Should the Browns draft Mazi Smith or Siaki Ika in second round?
Siaki Ika, DT Baylor 6-foot-4, 355lbs
Siaki Ika excels against the run. He’s a big guy and he’s not afraid to use his weight. Ika will line up anywhere from a 3 technique to a zero technique. Ika hits opponents with heavy hands often knocking them back.
He will occupy space forcing ball carriers to go around him. He plays single-gap defense complimenting his normal double-gap technique. He squats into a gap closing it off to ball carriers. As a run defender, Ika is the classic hold-your-ground at-all-costs type of player.
His weakness lies in his lack of quickness. When defending zone schemes, he struggles to get in front of the initial blocker. The initial blocker is usually the one going after the linebacker.
It’s vital at the NFL level that the defensive tackle is quick enough to occupy two blockers running parallel down the line of scrimmage. At 355 pounds, Ika struggles to move parallel to the line of scrimmage. This constitutes a major red flag in the AFC where there the Cincinnati Bengals and Baltimore Ravens employ zone-based schemes.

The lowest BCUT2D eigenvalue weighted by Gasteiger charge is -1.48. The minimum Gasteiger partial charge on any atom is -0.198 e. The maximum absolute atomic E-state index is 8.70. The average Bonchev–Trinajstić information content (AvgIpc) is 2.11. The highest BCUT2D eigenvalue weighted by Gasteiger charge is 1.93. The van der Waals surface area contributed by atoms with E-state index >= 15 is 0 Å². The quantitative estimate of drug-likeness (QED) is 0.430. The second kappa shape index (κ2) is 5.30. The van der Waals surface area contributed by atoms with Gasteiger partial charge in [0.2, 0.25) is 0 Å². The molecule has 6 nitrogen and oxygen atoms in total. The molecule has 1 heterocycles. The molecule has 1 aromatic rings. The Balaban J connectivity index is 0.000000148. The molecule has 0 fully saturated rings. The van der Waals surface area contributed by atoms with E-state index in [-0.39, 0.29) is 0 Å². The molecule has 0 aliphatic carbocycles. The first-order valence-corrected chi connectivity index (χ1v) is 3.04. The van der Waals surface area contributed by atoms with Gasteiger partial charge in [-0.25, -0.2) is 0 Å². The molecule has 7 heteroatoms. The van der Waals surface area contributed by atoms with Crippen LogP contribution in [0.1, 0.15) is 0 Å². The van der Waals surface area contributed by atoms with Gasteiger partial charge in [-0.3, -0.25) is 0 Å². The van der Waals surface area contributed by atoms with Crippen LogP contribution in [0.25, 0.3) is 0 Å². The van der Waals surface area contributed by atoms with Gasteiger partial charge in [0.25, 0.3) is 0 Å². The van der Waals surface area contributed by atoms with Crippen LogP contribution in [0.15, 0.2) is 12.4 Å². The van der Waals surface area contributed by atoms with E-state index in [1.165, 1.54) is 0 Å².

Ika often found himself on the bench during passing downs. This could be by design to save him for running down or a result of his lack of pass-rush skills. Nonetheless, when he is rushing the passer, Ika collapses the pocket on quarterbacks forcing them to move laterally out of the pocket. In this respect, Ika would be a great compliment to defensive end Myles Garret who often sees quarterbacks step up in the pocket to elude him.
Outside of his excellent bull rush, Ika struggles to rush the passer. He uses no secondary moves and rarely hand-fights. Teams double-team Ika on the pass rush neutralizing him as a threat. Unless he learns a more sophisticated means of rushing the passer, Ika will be relegated to a two-down player in the NFL.
Ika and the Browns
If the Browns want a two-down run stuffer, Ika is clearly the man. He can stuff up the middle of the offensive line with a double-gap technique. But his lack of quickness makes one pause for concern over zone schemes at the NFL level.
His pass-rush skills will need to be developed. His bull rush technique is extremely effective. But in the NFL, a defender needs multiple moves and countermoves. Only rare exceptions like Garret can make it in the NFL with one pass-rush technique.
If Ika is available at pick 42, he’s being projected as high as pick 20 to the Seattle Seahawks, he may be the answer to the question. But the Browns should not trade up for him. The chances of Ika being available at 42 are better than half. A desperate team could do anything. But a one-dimensional run-stuffing nose tackle should not go in the first round.